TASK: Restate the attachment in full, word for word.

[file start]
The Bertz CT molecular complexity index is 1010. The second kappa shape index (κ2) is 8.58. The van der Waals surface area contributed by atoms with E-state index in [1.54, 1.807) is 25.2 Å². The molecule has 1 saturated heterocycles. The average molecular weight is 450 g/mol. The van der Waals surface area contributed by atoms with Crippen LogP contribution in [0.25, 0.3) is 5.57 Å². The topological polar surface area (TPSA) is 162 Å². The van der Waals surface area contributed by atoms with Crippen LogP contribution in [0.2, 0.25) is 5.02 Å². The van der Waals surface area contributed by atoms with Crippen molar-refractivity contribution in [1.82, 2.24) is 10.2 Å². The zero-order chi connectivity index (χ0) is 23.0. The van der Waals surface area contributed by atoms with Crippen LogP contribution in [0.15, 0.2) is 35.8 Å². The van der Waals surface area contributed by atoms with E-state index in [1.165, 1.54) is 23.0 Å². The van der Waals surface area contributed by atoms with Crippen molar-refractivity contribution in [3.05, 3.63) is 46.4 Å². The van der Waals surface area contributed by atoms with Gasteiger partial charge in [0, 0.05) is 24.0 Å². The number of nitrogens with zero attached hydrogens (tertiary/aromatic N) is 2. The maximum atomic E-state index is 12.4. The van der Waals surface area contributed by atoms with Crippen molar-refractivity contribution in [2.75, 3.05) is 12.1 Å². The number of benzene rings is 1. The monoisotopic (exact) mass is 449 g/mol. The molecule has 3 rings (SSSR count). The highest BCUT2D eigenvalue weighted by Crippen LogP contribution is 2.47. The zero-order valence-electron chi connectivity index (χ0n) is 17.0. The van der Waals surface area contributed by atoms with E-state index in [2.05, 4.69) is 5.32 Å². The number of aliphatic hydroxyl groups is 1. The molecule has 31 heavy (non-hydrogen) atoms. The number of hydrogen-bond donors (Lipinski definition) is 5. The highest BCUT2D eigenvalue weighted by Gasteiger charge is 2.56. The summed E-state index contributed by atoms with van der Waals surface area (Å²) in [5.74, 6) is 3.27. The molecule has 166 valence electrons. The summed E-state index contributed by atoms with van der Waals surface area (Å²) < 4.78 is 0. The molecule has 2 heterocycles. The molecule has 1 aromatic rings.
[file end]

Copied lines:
The Bertz CT molecular complexity index is 1010. The second kappa shape index (κ2) is 8.58. The van der Waals surface area contributed by atoms with E-state index in [1.54, 1.807) is 25.2 Å². The molecule has 1 saturated heterocycles. The average molecular weight is 450 g/mol. The van der Waals surface area contributed by atoms with Crippen LogP contribution in [0.25, 0.3) is 5.57 Å². The topological polar surface area (TPSA) is 162 Å². The van der Waals surface area contributed by atoms with Crippen LogP contribution in [0.2, 0.25) is 5.02 Å². The van der Waals surface area contributed by atoms with Crippen molar-refractivity contribution in [1.82, 2.24) is 10.2 Å². The zero-order chi connectivity index (χ0) is 23.0. The van der Waals surface area contributed by atoms with Crippen LogP contribution in [0.15, 0.2) is 35.8 Å². The van der Waals surface area contributed by atoms with E-state index in [1.165, 1.54) is 23.0 Å². The van der Waals surface area contributed by atoms with Crippen molar-refractivity contribution in [3.05, 3.63) is 46.4 Å². The van der Waals surface area contributed by atoms with Gasteiger partial charge in [0, 0.05) is 24.0 Å². The number of nitrogens with zero attached hydrogens (tertiary/aromatic N) is 2. The maximum atomic E-state index is 12.4. The van der Waals surface area contributed by atoms with Crippen molar-refractivity contribution in [2.75, 3.05) is 12.1 Å². The number of benzene rings is 1. The monoisotopic (exact) mass is 449 g/mol. The molecule has 3 rings (SSSR count). The highest BCUT2D eigenvalue weighted by Crippen LogP contribution is 2.47. The zero-order valence-electron chi connectivity index (χ0n) is 17.0. The van der Waals surface area contributed by atoms with E-state index in [2.05, 4.69) is 5.32 Å². The number of aliphatic hydroxyl groups is 1. The molecule has 31 heavy (non-hydrogen) atoms. The number of hydrogen-bond donors (Lipinski definition) is 5. The highest BCUT2D eigenvalue weighted by Gasteiger charge is 2.56. The summed E-state index contributed by atoms with van der Waals surface area (Å²) in [5.74, 6) is 3.27. The molecule has 166 valence electrons. The summed E-state index contributed by atoms with van der Waals surface area (Å²) < 4.78 is 0. The molecule has 2 heterocycles. The molecule has 1 aromatic rings.